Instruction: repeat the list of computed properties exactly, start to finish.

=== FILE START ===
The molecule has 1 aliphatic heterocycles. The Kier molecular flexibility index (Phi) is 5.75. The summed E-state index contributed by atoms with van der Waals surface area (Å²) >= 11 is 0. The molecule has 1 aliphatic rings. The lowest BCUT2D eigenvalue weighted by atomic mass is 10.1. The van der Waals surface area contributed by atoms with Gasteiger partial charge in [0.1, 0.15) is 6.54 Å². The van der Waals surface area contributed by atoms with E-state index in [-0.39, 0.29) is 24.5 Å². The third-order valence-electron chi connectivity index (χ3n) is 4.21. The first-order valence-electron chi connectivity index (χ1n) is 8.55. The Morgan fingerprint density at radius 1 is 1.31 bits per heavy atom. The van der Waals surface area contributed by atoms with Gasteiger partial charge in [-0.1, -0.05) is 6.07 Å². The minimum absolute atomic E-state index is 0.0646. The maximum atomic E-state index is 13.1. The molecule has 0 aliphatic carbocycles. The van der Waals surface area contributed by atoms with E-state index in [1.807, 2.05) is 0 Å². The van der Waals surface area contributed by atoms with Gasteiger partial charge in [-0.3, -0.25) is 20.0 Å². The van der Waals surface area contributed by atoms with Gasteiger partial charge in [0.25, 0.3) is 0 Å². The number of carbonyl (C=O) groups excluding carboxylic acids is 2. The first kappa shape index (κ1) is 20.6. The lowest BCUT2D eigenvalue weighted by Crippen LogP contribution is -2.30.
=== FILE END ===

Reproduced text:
The molecule has 1 aliphatic heterocycles. The Kier molecular flexibility index (Phi) is 5.75. The summed E-state index contributed by atoms with van der Waals surface area (Å²) >= 11 is 0. The molecule has 1 aliphatic rings. The lowest BCUT2D eigenvalue weighted by atomic mass is 10.1. The van der Waals surface area contributed by atoms with Gasteiger partial charge in [0.1, 0.15) is 6.54 Å². The van der Waals surface area contributed by atoms with E-state index in [-0.39, 0.29) is 24.5 Å². The third-order valence-electron chi connectivity index (χ3n) is 4.21. The first-order valence-electron chi connectivity index (χ1n) is 8.55. The Morgan fingerprint density at radius 1 is 1.31 bits per heavy atom. The van der Waals surface area contributed by atoms with Gasteiger partial charge in [-0.1, -0.05) is 6.07 Å². The minimum absolute atomic E-state index is 0.0646. The maximum atomic E-state index is 13.1. The molecule has 0 aliphatic carbocycles. The van der Waals surface area contributed by atoms with E-state index in [1.807, 2.05) is 0 Å². The van der Waals surface area contributed by atoms with Gasteiger partial charge in [-0.3, -0.25) is 20.0 Å². The van der Waals surface area contributed by atoms with Gasteiger partial charge in [0.25, 0.3) is 0 Å². The number of carbonyl (C=O) groups excluding carboxylic acids is 2. The first kappa shape index (κ1) is 20.6. The lowest BCUT2D eigenvalue weighted by Crippen LogP contribution is -2.30.